When reviewing, in these pages, the 2015 exhibition The World of Charles and Ray Eames at the Barbican Art Gallery in London, I observed how the building's heavy, windowless gallery had been imbued with some of the sunlight of Southern California.1 In the recent exhibition The Japanese House: Architecture and Life after 1945, curated by Florence Ostende and designed by Lucy Styles, the re-creation by Ryue Nishizawa (the N in SANAA) of his Moriyama House in Tokyo (2005) made the defamiliarization of the gallery almost complete.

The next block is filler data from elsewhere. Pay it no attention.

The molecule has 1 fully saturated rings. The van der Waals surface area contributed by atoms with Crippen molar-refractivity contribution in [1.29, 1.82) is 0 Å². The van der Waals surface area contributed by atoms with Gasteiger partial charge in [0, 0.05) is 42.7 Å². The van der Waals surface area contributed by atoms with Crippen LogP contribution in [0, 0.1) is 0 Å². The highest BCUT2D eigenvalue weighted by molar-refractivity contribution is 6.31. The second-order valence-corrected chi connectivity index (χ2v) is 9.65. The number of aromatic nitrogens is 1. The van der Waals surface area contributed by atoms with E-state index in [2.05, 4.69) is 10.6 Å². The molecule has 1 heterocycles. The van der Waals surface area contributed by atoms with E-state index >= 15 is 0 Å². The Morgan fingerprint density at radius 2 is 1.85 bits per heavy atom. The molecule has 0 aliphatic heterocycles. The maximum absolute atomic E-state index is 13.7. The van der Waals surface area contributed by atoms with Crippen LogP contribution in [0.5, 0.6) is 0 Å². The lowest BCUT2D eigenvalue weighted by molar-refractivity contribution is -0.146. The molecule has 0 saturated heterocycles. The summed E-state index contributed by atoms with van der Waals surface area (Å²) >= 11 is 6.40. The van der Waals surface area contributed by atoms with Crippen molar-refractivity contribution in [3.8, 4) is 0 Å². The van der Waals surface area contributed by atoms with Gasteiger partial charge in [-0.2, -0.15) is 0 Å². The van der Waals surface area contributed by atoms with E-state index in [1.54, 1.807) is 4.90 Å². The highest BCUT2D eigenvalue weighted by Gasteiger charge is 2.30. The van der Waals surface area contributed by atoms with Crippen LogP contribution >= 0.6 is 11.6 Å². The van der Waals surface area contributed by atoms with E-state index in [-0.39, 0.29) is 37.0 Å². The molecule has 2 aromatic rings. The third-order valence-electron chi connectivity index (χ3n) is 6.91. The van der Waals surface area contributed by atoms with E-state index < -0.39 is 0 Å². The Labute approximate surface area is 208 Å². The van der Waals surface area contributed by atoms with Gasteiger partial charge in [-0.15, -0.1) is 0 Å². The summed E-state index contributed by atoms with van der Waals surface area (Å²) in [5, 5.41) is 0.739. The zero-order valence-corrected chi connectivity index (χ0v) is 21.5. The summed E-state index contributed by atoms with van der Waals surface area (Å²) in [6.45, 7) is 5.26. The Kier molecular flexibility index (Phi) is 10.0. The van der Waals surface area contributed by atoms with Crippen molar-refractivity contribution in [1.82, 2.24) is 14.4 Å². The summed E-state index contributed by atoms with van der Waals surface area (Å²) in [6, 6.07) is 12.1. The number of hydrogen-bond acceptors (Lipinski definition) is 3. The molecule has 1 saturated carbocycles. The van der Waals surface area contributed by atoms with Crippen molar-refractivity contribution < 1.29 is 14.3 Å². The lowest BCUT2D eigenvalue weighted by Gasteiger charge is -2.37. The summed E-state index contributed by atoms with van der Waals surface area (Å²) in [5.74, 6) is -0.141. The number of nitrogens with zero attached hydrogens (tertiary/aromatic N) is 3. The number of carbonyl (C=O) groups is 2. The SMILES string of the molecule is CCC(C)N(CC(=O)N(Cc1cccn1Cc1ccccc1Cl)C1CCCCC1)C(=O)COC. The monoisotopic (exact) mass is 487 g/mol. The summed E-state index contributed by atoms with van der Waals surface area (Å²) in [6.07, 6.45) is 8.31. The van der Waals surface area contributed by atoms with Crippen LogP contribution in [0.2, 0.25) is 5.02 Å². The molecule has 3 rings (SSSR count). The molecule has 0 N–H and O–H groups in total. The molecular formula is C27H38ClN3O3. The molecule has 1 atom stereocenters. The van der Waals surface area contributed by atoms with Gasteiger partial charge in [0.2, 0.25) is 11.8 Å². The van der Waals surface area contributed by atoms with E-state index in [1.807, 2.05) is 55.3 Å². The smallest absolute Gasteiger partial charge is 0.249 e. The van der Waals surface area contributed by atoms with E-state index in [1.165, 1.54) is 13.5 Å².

Architecture and life started afresh in Japan after 1945 and the horrors of Hiroshima and Nagasaki. In architecture, this was...

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